UPDATE: June 29, 2018: Waste Management announced it will offer a sign-on bonus of up to $6,500 for new CDL drivers in Omaha to combat the personnel shortage there, reports KETV 7. The company will hold a two-day job fair today and tomorrow at its local headquarters, with managers present to hold interviews.
- Omaha, Nebraska Mayor Jean Stothert's office has notified Waste Management that it will be subject to $27,633.90 in fines for ongoing missed collections. "Waste Management needs to own this problem,” said Stothert in a statement. “We’ve been patient for four years. There is a shortage of CDL drivers, I understand that, but Waste Management needs to abide by the contract.”
- During May, the city received 1,227 waste and recycling complaints — which was over the allowable contract threshold — and 648 yard waste complaints. Currently, only six out of 20 of the company's yard waste routes are staffed. That service is contractually obligated from April through November.
- Waste Management told Waste Dive it plans to "fully comply with the City’s required deadline of June 29," while noting ongoing concerns with the collection system. "We have been transparent with City officials since we inherited this residential contract that the long-term solution is to move towards a modernized, automated collection program that limits the volume of solid waste set out by residents to reasonable weekly quantities," wrote spokesperson Lisa Disbrow via email.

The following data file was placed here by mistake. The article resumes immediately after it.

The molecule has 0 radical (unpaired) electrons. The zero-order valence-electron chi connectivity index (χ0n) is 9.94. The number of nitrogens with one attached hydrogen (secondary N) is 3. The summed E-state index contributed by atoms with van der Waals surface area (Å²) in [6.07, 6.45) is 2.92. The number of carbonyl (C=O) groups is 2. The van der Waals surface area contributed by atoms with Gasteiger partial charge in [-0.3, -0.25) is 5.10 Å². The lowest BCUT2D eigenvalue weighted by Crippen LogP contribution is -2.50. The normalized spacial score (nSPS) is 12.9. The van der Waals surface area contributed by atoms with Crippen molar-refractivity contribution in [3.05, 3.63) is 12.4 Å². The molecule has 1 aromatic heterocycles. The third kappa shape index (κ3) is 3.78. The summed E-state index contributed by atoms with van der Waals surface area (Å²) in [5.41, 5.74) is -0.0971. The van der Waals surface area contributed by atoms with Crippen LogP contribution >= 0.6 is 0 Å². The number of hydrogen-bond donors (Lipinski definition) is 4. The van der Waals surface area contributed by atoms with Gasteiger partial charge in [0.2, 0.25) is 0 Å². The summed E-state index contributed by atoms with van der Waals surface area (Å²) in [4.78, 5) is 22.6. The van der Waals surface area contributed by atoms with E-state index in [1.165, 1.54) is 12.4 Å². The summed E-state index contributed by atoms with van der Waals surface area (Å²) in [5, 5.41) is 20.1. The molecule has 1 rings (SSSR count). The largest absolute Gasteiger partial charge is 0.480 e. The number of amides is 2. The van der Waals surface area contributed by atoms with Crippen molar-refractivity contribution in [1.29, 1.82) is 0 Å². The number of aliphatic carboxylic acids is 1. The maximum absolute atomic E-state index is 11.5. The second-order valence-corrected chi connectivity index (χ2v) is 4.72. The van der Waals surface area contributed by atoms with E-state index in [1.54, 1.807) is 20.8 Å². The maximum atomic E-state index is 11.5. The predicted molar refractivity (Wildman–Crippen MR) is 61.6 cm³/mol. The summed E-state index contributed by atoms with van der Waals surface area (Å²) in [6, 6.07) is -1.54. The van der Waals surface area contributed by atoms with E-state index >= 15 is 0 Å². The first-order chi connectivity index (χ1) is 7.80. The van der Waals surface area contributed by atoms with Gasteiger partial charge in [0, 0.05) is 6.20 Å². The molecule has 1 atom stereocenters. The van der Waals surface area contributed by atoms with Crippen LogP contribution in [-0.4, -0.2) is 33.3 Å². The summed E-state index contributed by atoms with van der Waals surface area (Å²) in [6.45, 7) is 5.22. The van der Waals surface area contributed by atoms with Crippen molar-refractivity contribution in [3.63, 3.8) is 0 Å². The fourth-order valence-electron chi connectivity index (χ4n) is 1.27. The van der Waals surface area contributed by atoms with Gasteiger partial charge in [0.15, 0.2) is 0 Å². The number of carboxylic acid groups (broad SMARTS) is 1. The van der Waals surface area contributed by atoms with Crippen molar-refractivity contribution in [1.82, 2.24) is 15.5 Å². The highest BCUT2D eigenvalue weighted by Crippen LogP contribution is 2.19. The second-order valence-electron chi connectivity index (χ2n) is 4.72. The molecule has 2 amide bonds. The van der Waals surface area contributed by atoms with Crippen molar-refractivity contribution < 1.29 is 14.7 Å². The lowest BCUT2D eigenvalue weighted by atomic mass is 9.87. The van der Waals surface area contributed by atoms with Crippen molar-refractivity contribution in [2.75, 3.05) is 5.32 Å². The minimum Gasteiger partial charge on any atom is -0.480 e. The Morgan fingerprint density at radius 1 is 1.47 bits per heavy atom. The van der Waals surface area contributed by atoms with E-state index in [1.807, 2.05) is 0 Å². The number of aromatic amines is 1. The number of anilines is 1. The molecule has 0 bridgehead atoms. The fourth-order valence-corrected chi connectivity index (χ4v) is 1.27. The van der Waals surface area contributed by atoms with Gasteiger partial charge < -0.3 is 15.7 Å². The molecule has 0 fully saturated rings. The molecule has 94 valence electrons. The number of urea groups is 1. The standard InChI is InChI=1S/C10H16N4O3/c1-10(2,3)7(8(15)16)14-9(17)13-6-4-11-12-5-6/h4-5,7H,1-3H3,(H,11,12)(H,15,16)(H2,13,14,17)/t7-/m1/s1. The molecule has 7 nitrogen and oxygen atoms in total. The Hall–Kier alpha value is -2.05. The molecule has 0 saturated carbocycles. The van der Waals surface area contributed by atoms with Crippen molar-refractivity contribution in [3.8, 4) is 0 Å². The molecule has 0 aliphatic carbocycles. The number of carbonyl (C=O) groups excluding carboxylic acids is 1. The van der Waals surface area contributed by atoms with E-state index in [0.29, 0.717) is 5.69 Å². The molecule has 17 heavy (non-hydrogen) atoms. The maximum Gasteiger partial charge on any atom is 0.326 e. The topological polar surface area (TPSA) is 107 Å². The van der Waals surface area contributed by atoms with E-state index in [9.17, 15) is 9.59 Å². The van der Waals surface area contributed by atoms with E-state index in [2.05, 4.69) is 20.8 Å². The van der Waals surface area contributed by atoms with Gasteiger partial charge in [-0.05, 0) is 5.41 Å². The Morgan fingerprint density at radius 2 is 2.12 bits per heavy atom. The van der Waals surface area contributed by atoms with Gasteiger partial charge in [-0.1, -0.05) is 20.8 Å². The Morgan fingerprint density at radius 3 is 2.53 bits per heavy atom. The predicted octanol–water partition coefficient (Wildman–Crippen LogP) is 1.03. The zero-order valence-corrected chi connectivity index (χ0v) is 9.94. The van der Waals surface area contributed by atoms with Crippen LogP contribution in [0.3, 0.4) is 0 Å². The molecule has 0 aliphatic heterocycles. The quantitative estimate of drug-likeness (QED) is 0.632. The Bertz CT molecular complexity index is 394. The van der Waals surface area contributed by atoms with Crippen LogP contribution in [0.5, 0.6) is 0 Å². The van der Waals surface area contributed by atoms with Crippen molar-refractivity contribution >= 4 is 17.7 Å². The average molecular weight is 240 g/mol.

The service shortfall, stemming from an industrywide lack of CDL drivers, continues to be a challenge for the Omaha market. As seen earlier this year in Los Angeles, Waste Management is willing to bring in outside drivers or mechanics to fill these gaps temporarily. The company has also done this in Omaha, but doesn't view that as a "sustainable" long-term solution.
Waste Management has been actively trying new recruitment tactics, including large bonuses for experienced drivers on top of the companywide $2,000 bonus expected at the end of this year, but the situation remains tight.
When asked whether this had made a difference, Disbrow said, "We have seen some positive results from offering bonuses, along with significantly increased drivers wages and providing training to help employees earn their CDL licenses. The biggest hurdle to be overcome in the competitive Omaha labor market is retaining qualified CDL drivers due to the collection of unlimited yard waste volumes as part of this inherited antiquated solid waste program."
This issue can be traced back multiple years to Waste Management's 2015 acquisition of local company Deffenbaugh Industries, which had also reported hiring challenges. In April of this year, Waste Management said it would train additional drivers to provide separate yard waste collections in Omaha by early June. However, the city has indicated Waste Management failed to meet its deadline.
Waste Management's current contract expires at the end of 2020. Many collection companies are keeping a close eye on the estimated $100-million, 10-year RFP Omaha is expected to release this year.